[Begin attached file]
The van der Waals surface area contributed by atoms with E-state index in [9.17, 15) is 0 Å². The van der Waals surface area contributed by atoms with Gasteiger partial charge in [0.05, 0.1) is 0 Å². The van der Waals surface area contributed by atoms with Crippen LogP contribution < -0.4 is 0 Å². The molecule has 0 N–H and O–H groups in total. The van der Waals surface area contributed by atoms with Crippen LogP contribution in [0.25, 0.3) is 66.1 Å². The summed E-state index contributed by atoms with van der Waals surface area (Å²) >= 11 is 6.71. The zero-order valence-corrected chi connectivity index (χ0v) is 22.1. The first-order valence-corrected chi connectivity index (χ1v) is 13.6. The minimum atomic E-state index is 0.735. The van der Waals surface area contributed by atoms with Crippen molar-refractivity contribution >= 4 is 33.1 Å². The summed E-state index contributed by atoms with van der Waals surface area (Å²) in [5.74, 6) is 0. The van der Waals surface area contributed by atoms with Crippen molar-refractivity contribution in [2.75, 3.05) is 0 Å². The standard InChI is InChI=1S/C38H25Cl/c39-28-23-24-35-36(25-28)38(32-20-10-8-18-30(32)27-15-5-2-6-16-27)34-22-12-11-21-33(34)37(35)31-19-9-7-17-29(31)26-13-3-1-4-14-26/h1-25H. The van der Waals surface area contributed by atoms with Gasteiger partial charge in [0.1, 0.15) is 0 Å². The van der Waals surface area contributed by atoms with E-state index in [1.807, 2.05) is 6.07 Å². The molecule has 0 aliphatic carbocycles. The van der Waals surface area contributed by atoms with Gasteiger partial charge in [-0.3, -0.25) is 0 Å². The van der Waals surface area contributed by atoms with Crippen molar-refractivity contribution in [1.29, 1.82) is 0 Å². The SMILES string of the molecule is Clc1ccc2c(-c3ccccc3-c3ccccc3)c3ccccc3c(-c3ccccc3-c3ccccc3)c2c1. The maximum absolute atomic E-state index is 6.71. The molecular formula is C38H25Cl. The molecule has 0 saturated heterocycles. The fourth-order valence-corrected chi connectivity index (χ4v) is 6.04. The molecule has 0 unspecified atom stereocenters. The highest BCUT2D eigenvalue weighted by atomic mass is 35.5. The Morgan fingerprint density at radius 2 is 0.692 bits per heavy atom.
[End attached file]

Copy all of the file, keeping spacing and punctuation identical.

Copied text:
The van der Waals surface area contributed by atoms with E-state index in [9.17, 15) is 0 Å². The van der Waals surface area contributed by atoms with Gasteiger partial charge in [0.05, 0.1) is 0 Å². The van der Waals surface area contributed by atoms with Crippen LogP contribution < -0.4 is 0 Å². The molecule has 0 N–H and O–H groups in total. The van der Waals surface area contributed by atoms with Crippen LogP contribution in [0.25, 0.3) is 66.1 Å². The summed E-state index contributed by atoms with van der Waals surface area (Å²) >= 11 is 6.71. The zero-order valence-corrected chi connectivity index (χ0v) is 22.1. The first-order valence-corrected chi connectivity index (χ1v) is 13.6. The minimum atomic E-state index is 0.735. The van der Waals surface area contributed by atoms with Crippen molar-refractivity contribution >= 4 is 33.1 Å². The summed E-state index contributed by atoms with van der Waals surface area (Å²) in [5.74, 6) is 0. The van der Waals surface area contributed by atoms with Crippen molar-refractivity contribution in [2.75, 3.05) is 0 Å². The standard InChI is InChI=1S/C38H25Cl/c39-28-23-24-35-36(25-28)38(32-20-10-8-18-30(32)27-15-5-2-6-16-27)34-22-12-11-21-33(34)37(35)31-19-9-7-17-29(31)26-13-3-1-4-14-26/h1-25H. The van der Waals surface area contributed by atoms with Gasteiger partial charge in [0.1, 0.15) is 0 Å². The van der Waals surface area contributed by atoms with E-state index in [1.807, 2.05) is 6.07 Å². The molecule has 0 aliphatic carbocycles. The van der Waals surface area contributed by atoms with Gasteiger partial charge in [-0.3, -0.25) is 0 Å². The van der Waals surface area contributed by atoms with Crippen molar-refractivity contribution in [1.29, 1.82) is 0 Å². The SMILES string of the molecule is Clc1ccc2c(-c3ccccc3-c3ccccc3)c3ccccc3c(-c3ccccc3-c3ccccc3)c2c1. The maximum absolute atomic E-state index is 6.71. The molecular formula is C38H25Cl. The molecule has 0 saturated heterocycles. The fourth-order valence-corrected chi connectivity index (χ4v) is 6.04. The molecule has 0 unspecified atom stereocenters. The highest BCUT2D eigenvalue weighted by atomic mass is 35.5. The Morgan fingerprint density at radius 2 is 0.692 bits per heavy atom.